Selection Expressions


[ jEdit-devel ] History's Lessons: Regular Expressions vs. Selection Expressions
June 25, 2006


With the recent encounter with regex difficulties surrounding the switch
to the Java standard library regex from the previously used Gnu Regex
and the suggestions regarding improvements, I thought I'd again bring
up a topic near and dear to my heart and which I mentioned here a few
years ago. At the time, it didn't get much traction, but maybe now it
might be seen differently.

The issue is the notion of a selection expression as introduced
(as far as I know) in the Macintosh Programmer's Workshop (MPW).
Selection expression build upon regular expressions and add
considerable practical recognizing ability to unadorned regular

>From the comparison between MPW and Unix at

"[MPW has] support not just for regular expressions, but for selection
expressions, which are an additional layer built on top of conventional
regular-expression search patterns. In MPW, selection expressions are
mainly used with the Find and Replace commands: Find selects something
in an editor window, while Replace selects something and replaces it
with something else. These commands can be used in various ways, for

"Find /regexp/

"searches forward from the current position for a match for regexp,

"Find \regexp\

"searches backward from the current position. So far, perhaps, not much
more than you can do with normal UNIX regular expressions. Until you
come to constructs like

"Find selection1:selection2

"which selects everything from a match for selection1 to a match for
selection2, inclusive (either or both may involve forwards or backwards
searches). Another valid form is

"Find markername

where markername is the name of one of the markers previously defined
for this file"

There are other features not mentioned in this brief remark. Selection
expressions can themselves be parenthesized and a SE or and RE that
recognizes a range of characters can be adorned to indicate the
selection should be transformed to an insertion point at one or the
other end of the expression / match so adorned. With nesting via
parenthesis and range selection using colon, matching can proceed from

One easy practical illustration of the increased power of selection
expressions is their ability to match C / C++ / Java comments,
something that can only be done in RE matchers with minimal-bite
options (which wasn't common, if it existed at all, at the time of
MPW's heyday).

Here's the definitive specification of Selection Expressions:
Don't be put off by the liberal use of the extended Macintosh character
set. A transliteration to a more universally available (at the
keyboard) notation would be required, of course.

The "Find" command's man page supplies some useful context:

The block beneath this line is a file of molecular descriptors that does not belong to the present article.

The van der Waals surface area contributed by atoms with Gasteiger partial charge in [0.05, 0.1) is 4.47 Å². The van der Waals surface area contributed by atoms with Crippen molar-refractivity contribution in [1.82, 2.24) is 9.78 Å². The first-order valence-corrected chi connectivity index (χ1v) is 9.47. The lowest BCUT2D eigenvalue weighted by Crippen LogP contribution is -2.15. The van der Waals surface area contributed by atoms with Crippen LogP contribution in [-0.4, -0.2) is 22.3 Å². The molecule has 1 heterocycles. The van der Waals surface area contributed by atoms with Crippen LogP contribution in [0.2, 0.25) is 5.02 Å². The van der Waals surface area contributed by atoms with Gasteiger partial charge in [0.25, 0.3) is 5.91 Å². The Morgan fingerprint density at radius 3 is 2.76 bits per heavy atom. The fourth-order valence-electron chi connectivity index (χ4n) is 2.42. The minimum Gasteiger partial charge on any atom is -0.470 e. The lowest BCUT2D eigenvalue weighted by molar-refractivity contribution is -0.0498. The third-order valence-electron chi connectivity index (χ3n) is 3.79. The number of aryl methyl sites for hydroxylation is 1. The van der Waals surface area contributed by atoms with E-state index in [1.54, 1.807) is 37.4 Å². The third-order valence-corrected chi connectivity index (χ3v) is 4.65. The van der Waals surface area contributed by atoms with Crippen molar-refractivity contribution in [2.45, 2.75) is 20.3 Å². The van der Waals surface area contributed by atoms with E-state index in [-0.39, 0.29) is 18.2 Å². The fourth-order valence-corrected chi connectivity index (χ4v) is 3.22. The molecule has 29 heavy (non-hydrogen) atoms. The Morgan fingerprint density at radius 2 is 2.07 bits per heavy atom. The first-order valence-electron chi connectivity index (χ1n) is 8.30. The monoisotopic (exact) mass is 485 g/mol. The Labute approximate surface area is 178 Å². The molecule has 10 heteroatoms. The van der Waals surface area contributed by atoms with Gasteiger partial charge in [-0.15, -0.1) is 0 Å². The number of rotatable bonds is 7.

Selection Expressions can be little hard to get your head around and
they're not the easiest things to work with, but in combination with
scripting or, more to the point, mode files, they're quite a boon in
things like program analysis, navigation and synthesis, not to mention
syntax highlighting.


Date: Today 04:01:29 pm

On Sunday 25 June 2006 15:34, Marcelo Vanzin wrote:
> Adding my two bits.
> Having a full-fledged grammar-based parser would not only make
> highlighting more accurate, but also would make all the
> <insertLanguageHere>SideKick implementations just a specialization of
> the syntax highlighting/parsing system.

Seems important to distinguish between the two ideas.

#1 incremental parser generator as a new component in the core.  A great idea
I heartily support and would try to make time to contribute to.

#2 selection expressions:  a new feature for users built on top of regex and
independent of #1.  I like this idea too and it's not a fundamental change
like #1.  This one is, I think, a fairly easy task and could be a implemented
— at least at first — as a plugin.


Re: [ jEdit-devel ] History's Lessons: Regular Expressions vs.  Selection Expressions
Date: Today 05:09:32 pm


I agree with this analysis. Clearly having the ability to incrementally
(and in an error-tolerant, recoverable manner) build proper syntax
trees for the code being edited would open up many opportunities.
Ultimately, we could have an editor as good as jEdit already is at
basic editing with the kind of language-specific programming support
associated with Eclipse or Idea. That would make it quite the
stand-out. ... As if it isn't already.

And in the meantime, selection expressions, in addition to their
inherent value, might be useful in improving syntax highlighting.

What would be even better for me personally (I'm not all that big on
syntax colorization, though I've become gradually accustomed to it)
would be better auto-indent. Right now, jEdit's got big problems in
that department. I use a lot of {@link ClassName} and such in my
JavaDoc comments, as well as a lot of deeply indented, columnar
formatting, and both of these make jEdit's auto-indent shortcomings
glaringly obvious (to me, anyway).